Breaking News

Anti-Bullying Campaign Changing Culture at “Martin’s”

Anti-Bullying Campaign Changing Culture at “Martin’s”
May 24
16:39 2019

By Marion Ali –

Bullying has become such an ingrained culture in Belize, that it is perhaps seen as a natural part of life, an everyday occurrence where one party enjoys superiority while the other feels humiliated, oppressed, even terrorized. And the culture spans across domains; it is prevalent in the home, commonplace on social media, and present in the workplace and classroom. But the administration of one primary school in Belize has sought out to turn that culture around on their compound and to make better citizens out of the students who occupy its classrooms.


Principal of Saint Martin de Porres Primary School, Anne Palacio shared with the Reporter that bullying had become such a problematic issue in the first four months of this year at the school – from the Lower Division to the Upper and everything in between – that the school’s administration came up with an intervention strategy to actively incorporate an anti-bullying campaign as almost a part of the school’s curriculum. And what better month to kick start such a program, they thought, than the month of May – dedicated to Mary, the Mother of Jesus – to symbolically emulate the nurturing qualities of a mother, and also to coincide with the school’s education policy which takes effect this month.

Each Monday at the start of the school’s assembly, St Martin’s (as it is referred to for short) presents a guest speaker who speaks about the effects of bullying on the lives of the victims. It promotes anti-bullying through drama, poetry, and song. Video tapes showing how bullying affects victims are also shown in the classroom to drive home the message to the children that bullying is not a good trait, and is not to be tolerated. Lessons are also integrated into Social Studies, Language Arts, and Science classes, and if that falls short, then the school’s counselling department takes on the rest.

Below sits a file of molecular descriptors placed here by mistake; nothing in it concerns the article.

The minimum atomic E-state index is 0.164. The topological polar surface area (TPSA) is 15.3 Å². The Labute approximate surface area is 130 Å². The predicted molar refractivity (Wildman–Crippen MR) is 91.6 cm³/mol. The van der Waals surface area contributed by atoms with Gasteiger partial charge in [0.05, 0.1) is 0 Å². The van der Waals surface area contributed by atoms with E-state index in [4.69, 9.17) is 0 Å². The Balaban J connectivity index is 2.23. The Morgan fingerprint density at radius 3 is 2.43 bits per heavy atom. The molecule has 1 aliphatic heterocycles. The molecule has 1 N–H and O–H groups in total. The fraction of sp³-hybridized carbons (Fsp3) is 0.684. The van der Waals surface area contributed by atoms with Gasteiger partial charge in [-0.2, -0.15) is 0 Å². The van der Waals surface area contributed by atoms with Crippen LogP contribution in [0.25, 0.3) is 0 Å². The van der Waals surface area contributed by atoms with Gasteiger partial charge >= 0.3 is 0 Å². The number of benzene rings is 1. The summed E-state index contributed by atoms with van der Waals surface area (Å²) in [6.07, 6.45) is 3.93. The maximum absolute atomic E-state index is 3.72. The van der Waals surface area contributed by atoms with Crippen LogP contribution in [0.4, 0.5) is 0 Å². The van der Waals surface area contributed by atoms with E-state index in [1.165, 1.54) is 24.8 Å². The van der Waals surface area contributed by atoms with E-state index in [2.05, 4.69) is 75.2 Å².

“Most bullies are insecure. Most bullies defend themselves by being a bully because they’re afraid to be bullied! They will tell you that. We try to put the ball in their park and say suppose that was you sister, your cousin, your mom, or you? This is why we have so much heartlessness in the streets right now, because nobody has any empathy anymore. We have children like that, but we are looking at the alternative. We don’t want children who hurt others become adults who hurt adults,” the school principal said candidly.

An approach that the school has applied is reverse psychology, where the children who are deemed to be bullies are assigned roles as “anti-bullying officers” and they are tasked to identify the other bullies in situations and to report to the school’s administration. What this does, the principal said, is put these children in a position where they are seen as an upstanding student who does right. That has shown some success, we were told.

But what poses an ever-present challenge, the educator shared, is that because a lot of the children hail from areas that are infiltrated by street gangs, the activities they observe or engage in when they leave the school setting likely return to the same negativity that the school tries so hard to erase, because bullying is largely a part of the home setting in many instances. So essentially, she admits, there are more “educated bullies” now than existed when her generation was growing up.

So to make the program a successful one – and it has begun to show early successes already, the principal said – the school takes the campaign one step further. It takes on the parents and guardians of the students in parental anti-bullying workshops and counselling sessions.

“We have to let our parents understand that, ‘you may be their first bully, and their defense is well if my mom and dad could do that, I could bring it at school.’ We have them talk about it, let them see where they’re going wrong. …I have seen parents who want to do better but they don’t know how, and children too. All they know to get what they want is to be a bully. So now here come us who want to change that mentality,” the principal shared.

The campaign is not a temporary one. It will continue as part of St Martin’s daily curricular for the 658 students who attend classes there. It is a lesson that somehow got lost and courtesy was left out of the upbringing of children, not only at one school, but all over. Palacio has the view that if that courtesy is reintroduced into the home and school setting, bullying will be less likely to occur, primarily among boys who she says tend to be the ones who are quick to hit.

“These are some of the things we’re trying to teach to help them understand that this is going to help you throughout your entire life. Maybe this way the violence on the streets will stop.”

search bar

Sunbright Ad
Weather Audio Player